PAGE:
the victory will go
to the one that knows how to yield.
My teachings are easy to understand
and easy to put into practice.
Yet your intellect will never grasp them,
and if you try to practice them, you’ll fail. My teachings are older than the world.
How can you grasp their meaning? If you want to know me,
look inside your heart.
Not-knowing is true knowledge.
Presuming to know is a disease.
First realize that you are sick;
then you can move toward health. The Master is her own physician.
She has healed herself of all knowing.
Thus she is truly whole.
When they lose their sense of awe,
people turn to religion.
When they no longer trust themselves,
they begin to depend upon authority. Therefore the Master steps back
so that people won’t be confused.
He teaches without a teaching,
so that people will have nothing to learn.
The Tao is always at ease.
It overcomes without competing,
answers without speaking a word,
arrives without being summoned,
accomplishes without a plan. Its net covers the whole universe.
And though its meshes are wide,
it doesn’t let a thing slip through.
If you realize that all things change,
there is nothing you will try to hold on to.
If you aren’t afraid of dying,
there is nothing you can’t achieve. Trying to control the future
is like trying to take the master carpenter’s place.
When you handle the master carpenter’s tools, chances are that you’ll cut your hand.
When taxes are too high,
people go hungry.
When the government is too intrusive,
people lose their spirit. Act for the people’s benefit.
Trust them; leave them alone.
Men are born soft and supple;
dead, they are stiff and hard.
Plats are born tender and pliant;
dead, they are brittle and dry. Thus whoever is stiff and inflexible
is a disciple of death.
Whoever is soft and yielding
is a disciple of life. The hard and stiff will be broken.
The soft and supple will prevail.
As it acts in the world, the Tao
is like the bending of a bow.
The top is bent downward;
the bottom is bent up.
It adjusts excess and deficiency
so that there is perfect balance.
It takes from what is too much
and give to what isn’t enough. Those who try to control,
who use force to protect their power,
go against the direction of the Tao.
They take from those who don’t have enough
and give to those who have far too much. The Master can keep giving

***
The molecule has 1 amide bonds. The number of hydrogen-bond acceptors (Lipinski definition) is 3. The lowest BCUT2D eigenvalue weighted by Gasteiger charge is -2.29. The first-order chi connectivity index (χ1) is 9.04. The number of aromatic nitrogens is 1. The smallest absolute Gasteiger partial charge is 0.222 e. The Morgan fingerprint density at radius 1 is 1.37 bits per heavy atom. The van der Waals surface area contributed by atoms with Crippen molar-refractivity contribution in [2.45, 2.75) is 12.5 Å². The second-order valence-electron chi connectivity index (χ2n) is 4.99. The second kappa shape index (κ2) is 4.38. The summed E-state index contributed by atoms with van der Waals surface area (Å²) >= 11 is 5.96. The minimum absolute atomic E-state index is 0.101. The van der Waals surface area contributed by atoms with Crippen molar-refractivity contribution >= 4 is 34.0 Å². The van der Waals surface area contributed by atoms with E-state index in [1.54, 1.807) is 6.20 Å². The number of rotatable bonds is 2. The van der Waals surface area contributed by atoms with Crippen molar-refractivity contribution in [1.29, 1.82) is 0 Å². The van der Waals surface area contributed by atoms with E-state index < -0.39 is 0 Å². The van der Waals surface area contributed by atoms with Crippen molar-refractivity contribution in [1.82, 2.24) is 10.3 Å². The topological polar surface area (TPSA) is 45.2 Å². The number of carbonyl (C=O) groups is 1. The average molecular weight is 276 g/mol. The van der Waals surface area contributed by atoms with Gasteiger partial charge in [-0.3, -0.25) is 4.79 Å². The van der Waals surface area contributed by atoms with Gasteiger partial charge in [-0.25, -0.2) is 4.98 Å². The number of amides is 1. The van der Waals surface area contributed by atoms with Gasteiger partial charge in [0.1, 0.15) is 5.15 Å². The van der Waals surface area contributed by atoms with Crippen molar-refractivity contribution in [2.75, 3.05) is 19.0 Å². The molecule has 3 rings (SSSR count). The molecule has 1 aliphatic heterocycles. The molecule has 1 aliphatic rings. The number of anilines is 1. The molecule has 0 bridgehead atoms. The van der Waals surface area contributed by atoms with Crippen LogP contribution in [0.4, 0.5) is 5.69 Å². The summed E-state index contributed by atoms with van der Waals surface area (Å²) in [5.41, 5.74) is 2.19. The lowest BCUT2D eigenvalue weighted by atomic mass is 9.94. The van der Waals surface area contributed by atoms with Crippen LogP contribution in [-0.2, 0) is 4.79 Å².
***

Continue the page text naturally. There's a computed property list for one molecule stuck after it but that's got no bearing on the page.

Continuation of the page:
because there is no end to her wealth.
She acts without expectation,
succeeds without taking credit,
and doesn’t think that she is better
than anyone else.
Nothing in the world
is as soft and yielding as water.
Yet for dissolving the hard and inflexible,
nothing can surpass it. The soft overcomes the hard;
the gentle overcomes the rigid.
Everyone knows this is true,
but few can put it into practice. Therefore the Master remains
serene in the midst of sorrow.
Evil cannot enter his heart.
Because he has given up helping,
he is people’s greatest help. True words seem paradoxical.
Failure is an opportunity.
If you blame someone else,
there is no end to the blame. Therefore the Master
fulfills her own obligations
and corrects her own mistakes.
She does what she needs to do
and demands nothing of others.
If a country is governed wisely,
its inhabitants will be content.
They enjoy the labor of their hands
and don’t waste time inventing
Since they dearly love their homes,
they aren’t interested in travel.
There may be a few wagons and boats,
but these don’t go anywhere.
There may be an arsenal of weapons,
but nobody ever uses them.
People enjoy their food,
take pleasure in being with their families,
spend weekends working in their gardens,
delight in the doings of the neighborhood.
And even though the next country is so close
that people can hear its roosters crowing and its dogs barking,
they are content to die of old age
without ever having gone to see it.
True words aren’t eloquent;
eloquent words aren’t true.
Wise men don’t need to prove their point;
men who need to prove their point aren’t wise. The Master has no possessions.
The more he does for others,
the happier he is.
The more he gives to others,
the wealthier he is. The Tao nourishes by not forcing.
By not dominating, the Master leads.
This is the 1989 translation by Gia-Fu Feng and Jane English:
The Tao that can be told is not the eternal Tao.
The name that can be named is not the eternal name.
The nameless is the beginning of heaven and Earth.
The named is the mother of the ten thousand things.
Ever desireless, one can see the mystery.
Ever desiring, one sees the manifestations.
These two spring from the same source but differ in name; this appears as darkness.
Darkness within darkness.
The gate to all mystery.
Under heaven all can see beauty as beauty only because there is ugliness.
All can know good as good only because there is evil.
Therefore having and not having arise together.
Difficult and easy complement each other.
Long and short contrast each other:
High and low rest upon each other;
Voice and sound harmonize each other;
Front and back follow one another.
Therefore the sage goes about doing nothing, teaching no-talking.
The ten thousand things rise and fall without cease,
Creating, yet not possessing.
Working, yet not taking credit.
Work is done, then forgotten.